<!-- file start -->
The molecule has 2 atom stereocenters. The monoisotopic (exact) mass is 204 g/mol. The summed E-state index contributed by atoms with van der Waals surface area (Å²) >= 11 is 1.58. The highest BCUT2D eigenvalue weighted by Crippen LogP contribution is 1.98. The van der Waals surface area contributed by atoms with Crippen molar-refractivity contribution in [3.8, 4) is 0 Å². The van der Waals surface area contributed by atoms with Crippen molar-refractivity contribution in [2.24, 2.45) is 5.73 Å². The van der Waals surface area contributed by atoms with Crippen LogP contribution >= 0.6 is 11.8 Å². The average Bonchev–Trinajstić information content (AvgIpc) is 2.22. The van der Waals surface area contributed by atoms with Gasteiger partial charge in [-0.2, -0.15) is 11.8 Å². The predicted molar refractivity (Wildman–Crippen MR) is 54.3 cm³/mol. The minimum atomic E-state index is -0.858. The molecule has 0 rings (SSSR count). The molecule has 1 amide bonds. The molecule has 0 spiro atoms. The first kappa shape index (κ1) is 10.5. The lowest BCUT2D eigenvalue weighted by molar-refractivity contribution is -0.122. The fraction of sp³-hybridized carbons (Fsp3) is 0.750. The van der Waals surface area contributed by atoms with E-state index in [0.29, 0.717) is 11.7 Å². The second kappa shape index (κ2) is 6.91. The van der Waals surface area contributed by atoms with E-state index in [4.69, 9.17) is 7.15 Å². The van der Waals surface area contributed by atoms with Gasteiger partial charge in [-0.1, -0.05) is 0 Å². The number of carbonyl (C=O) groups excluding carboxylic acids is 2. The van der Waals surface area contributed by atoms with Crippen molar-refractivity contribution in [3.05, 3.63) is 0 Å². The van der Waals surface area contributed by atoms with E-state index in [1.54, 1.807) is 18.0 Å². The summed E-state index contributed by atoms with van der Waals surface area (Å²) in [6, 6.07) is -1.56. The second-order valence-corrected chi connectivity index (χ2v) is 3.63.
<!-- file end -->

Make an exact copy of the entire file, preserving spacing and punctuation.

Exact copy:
The molecule has 2 atom stereocenters. The monoisotopic (exact) mass is 204 g/mol. The summed E-state index contributed by atoms with van der Waals surface area (Å²) >= 11 is 1.58. The highest BCUT2D eigenvalue weighted by Crippen LogP contribution is 1.98. The van der Waals surface area contributed by atoms with Crippen molar-refractivity contribution in [3.8, 4) is 0 Å². The van der Waals surface area contributed by atoms with Crippen molar-refractivity contribution in [2.24, 2.45) is 5.73 Å². The van der Waals surface area contributed by atoms with Crippen LogP contribution >= 0.6 is 11.8 Å². The average Bonchev–Trinajstić information content (AvgIpc) is 2.22. The van der Waals surface area contributed by atoms with Gasteiger partial charge in [-0.2, -0.15) is 11.8 Å². The predicted molar refractivity (Wildman–Crippen MR) is 54.3 cm³/mol. The minimum atomic E-state index is -0.858. The molecule has 0 rings (SSSR count). The molecule has 1 amide bonds. The molecule has 0 spiro atoms. The first kappa shape index (κ1) is 10.5. The lowest BCUT2D eigenvalue weighted by molar-refractivity contribution is -0.122. The fraction of sp³-hybridized carbons (Fsp3) is 0.750. The van der Waals surface area contributed by atoms with E-state index in [0.29, 0.717) is 11.7 Å². The second kappa shape index (κ2) is 6.91. The van der Waals surface area contributed by atoms with E-state index in [4.69, 9.17) is 7.15 Å². The van der Waals surface area contributed by atoms with Gasteiger partial charge in [-0.1, -0.05) is 0 Å². The number of carbonyl (C=O) groups excluding carboxylic acids is 2. The van der Waals surface area contributed by atoms with Crippen molar-refractivity contribution in [3.05, 3.63) is 0 Å². The van der Waals surface area contributed by atoms with E-state index in [1.54, 1.807) is 18.0 Å². The summed E-state index contributed by atoms with van der Waals surface area (Å²) in [6, 6.07) is -1.56. The second-order valence-corrected chi connectivity index (χ2v) is 3.63.